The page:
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Everyone has the right to privacy. This is the right to not have details about our lives to be held or circulated without our knowledge/consent. Data of personnel nature are collect every so often by organisations. For example: Employers hold personnel records that include data on address, age, qualification, salary, sick leave and so on. Stores hold detail on credit card payment, accounts history, items purchased; Banks hold details on salary, income and withdrawals, direct debits to various organisations; Insurance companies hold detail on property, cars, accidents, claims and health. This list is endless.
Modern technology has made it possible to store vast quantities of data, so that it can be viewed from all over the world and so that it can be used to create a profile of an individual. Threats to information Systems Organisations can protect the integrity of data (by preventing inaccurate data entry, malicious or accidental alteration), and simple measures can be taken to protect the security of data form theft or destruction. Data Integrity This refers to the correctness of data. The data held on a computer may become incorrect, corrupt or of ‘poor quality’. This could happen at different stages of data processing. 1. Errors in the Input.
Data may be keyed in wrongly. 2. Errors in Operating Procedure. An update program may be ran twice in error, thus the master file would be updated twice. 3. Program errors could lead to corruption of files. A new system may have errors in it which may not surface for some time, but they may be introduced during program maintenance. Standard Clerical procedures To protect against input and operating, procedures can be documented and followed for both input and output. Input Data entry must be limited to authorized personnel only In large volume data entry, data may be verified (keyed in twice), to guard against keying errors.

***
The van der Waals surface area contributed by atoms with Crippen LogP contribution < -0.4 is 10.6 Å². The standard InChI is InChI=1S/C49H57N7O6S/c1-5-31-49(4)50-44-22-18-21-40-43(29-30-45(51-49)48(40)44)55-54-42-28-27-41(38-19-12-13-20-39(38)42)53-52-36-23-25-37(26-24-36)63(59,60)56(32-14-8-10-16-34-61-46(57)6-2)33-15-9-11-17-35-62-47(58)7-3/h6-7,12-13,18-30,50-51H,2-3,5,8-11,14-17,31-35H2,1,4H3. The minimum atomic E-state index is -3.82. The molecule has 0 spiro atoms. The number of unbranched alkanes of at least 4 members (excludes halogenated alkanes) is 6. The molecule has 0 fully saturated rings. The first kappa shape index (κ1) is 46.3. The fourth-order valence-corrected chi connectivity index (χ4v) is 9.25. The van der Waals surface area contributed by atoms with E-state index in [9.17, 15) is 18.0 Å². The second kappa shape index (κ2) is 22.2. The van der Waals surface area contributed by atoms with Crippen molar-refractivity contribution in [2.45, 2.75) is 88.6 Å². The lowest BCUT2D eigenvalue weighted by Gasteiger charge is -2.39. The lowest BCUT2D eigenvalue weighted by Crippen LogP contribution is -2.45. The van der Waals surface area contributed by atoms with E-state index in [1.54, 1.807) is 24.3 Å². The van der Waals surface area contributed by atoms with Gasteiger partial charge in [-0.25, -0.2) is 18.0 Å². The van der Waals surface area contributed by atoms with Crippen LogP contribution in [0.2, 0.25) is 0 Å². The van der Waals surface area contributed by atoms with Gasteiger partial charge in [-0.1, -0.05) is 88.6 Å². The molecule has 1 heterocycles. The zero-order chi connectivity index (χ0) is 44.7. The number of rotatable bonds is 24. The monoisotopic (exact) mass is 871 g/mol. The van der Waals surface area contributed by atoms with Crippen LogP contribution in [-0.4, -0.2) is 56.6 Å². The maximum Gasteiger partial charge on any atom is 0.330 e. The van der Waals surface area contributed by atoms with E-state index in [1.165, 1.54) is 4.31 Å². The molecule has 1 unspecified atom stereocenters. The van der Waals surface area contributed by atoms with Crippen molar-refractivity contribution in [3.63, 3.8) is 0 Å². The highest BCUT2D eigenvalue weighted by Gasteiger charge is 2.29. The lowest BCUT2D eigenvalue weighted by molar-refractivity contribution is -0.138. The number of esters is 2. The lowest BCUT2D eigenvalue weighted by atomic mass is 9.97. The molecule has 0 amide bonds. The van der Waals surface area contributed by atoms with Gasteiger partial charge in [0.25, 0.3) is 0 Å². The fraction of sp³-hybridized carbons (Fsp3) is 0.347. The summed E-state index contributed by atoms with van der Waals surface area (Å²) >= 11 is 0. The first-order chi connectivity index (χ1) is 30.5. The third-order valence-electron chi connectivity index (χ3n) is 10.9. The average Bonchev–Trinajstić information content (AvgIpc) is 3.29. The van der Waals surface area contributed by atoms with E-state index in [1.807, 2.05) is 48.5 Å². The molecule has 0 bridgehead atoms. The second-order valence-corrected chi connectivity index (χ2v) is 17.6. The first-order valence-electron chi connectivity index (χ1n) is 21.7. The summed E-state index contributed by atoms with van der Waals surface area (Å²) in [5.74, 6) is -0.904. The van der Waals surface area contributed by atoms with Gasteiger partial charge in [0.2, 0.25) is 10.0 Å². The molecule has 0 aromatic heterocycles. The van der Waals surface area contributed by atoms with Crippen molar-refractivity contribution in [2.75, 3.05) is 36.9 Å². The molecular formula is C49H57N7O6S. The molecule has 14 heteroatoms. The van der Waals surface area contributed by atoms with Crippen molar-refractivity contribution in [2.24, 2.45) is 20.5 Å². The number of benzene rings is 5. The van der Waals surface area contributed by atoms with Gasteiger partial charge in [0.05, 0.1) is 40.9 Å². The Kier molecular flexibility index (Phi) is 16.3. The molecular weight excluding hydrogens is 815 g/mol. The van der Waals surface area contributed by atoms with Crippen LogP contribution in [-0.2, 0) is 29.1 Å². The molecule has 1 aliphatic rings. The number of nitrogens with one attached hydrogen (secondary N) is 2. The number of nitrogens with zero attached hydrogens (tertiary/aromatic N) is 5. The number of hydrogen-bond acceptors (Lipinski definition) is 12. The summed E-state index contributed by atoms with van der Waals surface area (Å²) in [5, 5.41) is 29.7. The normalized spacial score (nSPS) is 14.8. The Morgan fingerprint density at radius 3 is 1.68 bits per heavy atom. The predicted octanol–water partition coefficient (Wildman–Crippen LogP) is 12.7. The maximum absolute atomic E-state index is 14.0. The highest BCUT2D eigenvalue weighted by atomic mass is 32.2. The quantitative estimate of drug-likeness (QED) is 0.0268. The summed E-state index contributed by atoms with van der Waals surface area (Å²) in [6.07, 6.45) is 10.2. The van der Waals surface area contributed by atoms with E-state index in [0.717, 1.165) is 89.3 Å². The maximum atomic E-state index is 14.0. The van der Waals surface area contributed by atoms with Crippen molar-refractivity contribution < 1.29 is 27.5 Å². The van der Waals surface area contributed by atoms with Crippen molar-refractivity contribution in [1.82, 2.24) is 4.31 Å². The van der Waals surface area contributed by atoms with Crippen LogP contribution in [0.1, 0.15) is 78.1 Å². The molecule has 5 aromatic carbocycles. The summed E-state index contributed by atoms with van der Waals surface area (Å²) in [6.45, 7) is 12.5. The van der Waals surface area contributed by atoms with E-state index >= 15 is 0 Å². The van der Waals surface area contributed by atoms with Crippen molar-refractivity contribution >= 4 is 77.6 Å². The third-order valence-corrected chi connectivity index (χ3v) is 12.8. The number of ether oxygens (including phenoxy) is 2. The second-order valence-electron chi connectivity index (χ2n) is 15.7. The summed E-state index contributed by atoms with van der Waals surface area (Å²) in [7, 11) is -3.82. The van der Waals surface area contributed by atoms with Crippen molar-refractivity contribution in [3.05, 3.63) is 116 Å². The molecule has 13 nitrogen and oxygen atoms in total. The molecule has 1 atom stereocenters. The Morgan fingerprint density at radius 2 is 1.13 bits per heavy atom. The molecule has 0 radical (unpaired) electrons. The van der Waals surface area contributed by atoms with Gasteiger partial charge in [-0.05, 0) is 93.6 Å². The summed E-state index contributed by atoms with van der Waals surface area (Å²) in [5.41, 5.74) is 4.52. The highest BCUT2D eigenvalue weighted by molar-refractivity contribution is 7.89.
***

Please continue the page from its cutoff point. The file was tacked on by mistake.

Data control totals must be used wherever possible to verify the completeness and accuracy of the data, and to guard any copying/duplication or illegal entry. Output All output must be inspected for reasonableness and any inconsistencies investigated. Printed output containing sensitive information should be shredded after use. Write-protecting Disks Write-protecting disks and tapes can be used to avoid accidental overwrite on a disk or a tape. This can be effective against an operator error. Both disks and tapes have write-protecting mechanisms. User IDs and passwords.
Each user in an organisation who is permitted to the access of the company database is issued with a user id and a password. In most cases there are certain levels of access at which employees can access data. Some of the most common password rules are: Passwords must be at least six characters The password display must be automatically suppressed on the screen or printed output Files containing passwords must be encrypted All users must ensure that their password is kept confidential, not written down, not made up of easily guessed words and is changed at least every three months. Access rights
Even authorized users don not normally have the right to see all the data held on a computer. e. g. A hospital receptionist may have the right to view and change some patient details, such as the name, address, and appointments. But they may not have access to the patient’s medical file. Access rights to data could be set to ‘read only’, ‘read/write’ or ‘no access’. This way a user in a company can gain access to data which they are permitted to see and can only change data if they are authorised to do so. Likewise, the computer it self can be programmed to allow access to data from a particular terminal, and only at a certain time of day.